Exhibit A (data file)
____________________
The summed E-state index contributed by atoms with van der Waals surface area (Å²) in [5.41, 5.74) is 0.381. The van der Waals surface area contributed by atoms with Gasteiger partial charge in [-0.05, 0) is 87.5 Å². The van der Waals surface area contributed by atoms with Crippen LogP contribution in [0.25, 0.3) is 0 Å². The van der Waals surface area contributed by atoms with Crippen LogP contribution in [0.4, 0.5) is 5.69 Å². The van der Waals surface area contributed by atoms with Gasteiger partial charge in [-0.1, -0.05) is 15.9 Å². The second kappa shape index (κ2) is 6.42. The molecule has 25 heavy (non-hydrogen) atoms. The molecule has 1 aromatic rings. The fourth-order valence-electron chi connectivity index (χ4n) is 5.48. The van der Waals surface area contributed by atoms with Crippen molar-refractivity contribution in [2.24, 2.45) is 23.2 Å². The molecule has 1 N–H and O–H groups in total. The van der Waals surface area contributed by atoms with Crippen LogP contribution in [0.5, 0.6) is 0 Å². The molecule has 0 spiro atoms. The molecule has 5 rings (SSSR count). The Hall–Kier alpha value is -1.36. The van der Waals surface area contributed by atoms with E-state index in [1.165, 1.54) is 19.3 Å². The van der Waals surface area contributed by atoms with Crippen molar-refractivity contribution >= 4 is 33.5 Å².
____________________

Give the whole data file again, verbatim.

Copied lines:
The summed E-state index contributed by atoms with van der Waals surface area (Å²) in [5.41, 5.74) is 0.381. The van der Waals surface area contributed by atoms with Gasteiger partial charge in [-0.05, 0) is 87.5 Å². The van der Waals surface area contributed by atoms with Crippen LogP contribution in [0.25, 0.3) is 0 Å². The van der Waals surface area contributed by atoms with Crippen LogP contribution in [0.4, 0.5) is 5.69 Å². The van der Waals surface area contributed by atoms with Gasteiger partial charge in [-0.1, -0.05) is 15.9 Å². The second kappa shape index (κ2) is 6.42. The molecule has 25 heavy (non-hydrogen) atoms. The molecule has 1 aromatic rings. The fourth-order valence-electron chi connectivity index (χ4n) is 5.48. The van der Waals surface area contributed by atoms with Crippen molar-refractivity contribution in [2.24, 2.45) is 23.2 Å². The molecule has 1 N–H and O–H groups in total. The van der Waals surface area contributed by atoms with Crippen LogP contribution in [0.5, 0.6) is 0 Å². The molecule has 0 spiro atoms. The molecule has 5 rings (SSSR count). The Hall–Kier alpha value is -1.36. The van der Waals surface area contributed by atoms with E-state index in [1.165, 1.54) is 19.3 Å². The van der Waals surface area contributed by atoms with Crippen molar-refractivity contribution >= 4 is 33.5 Å².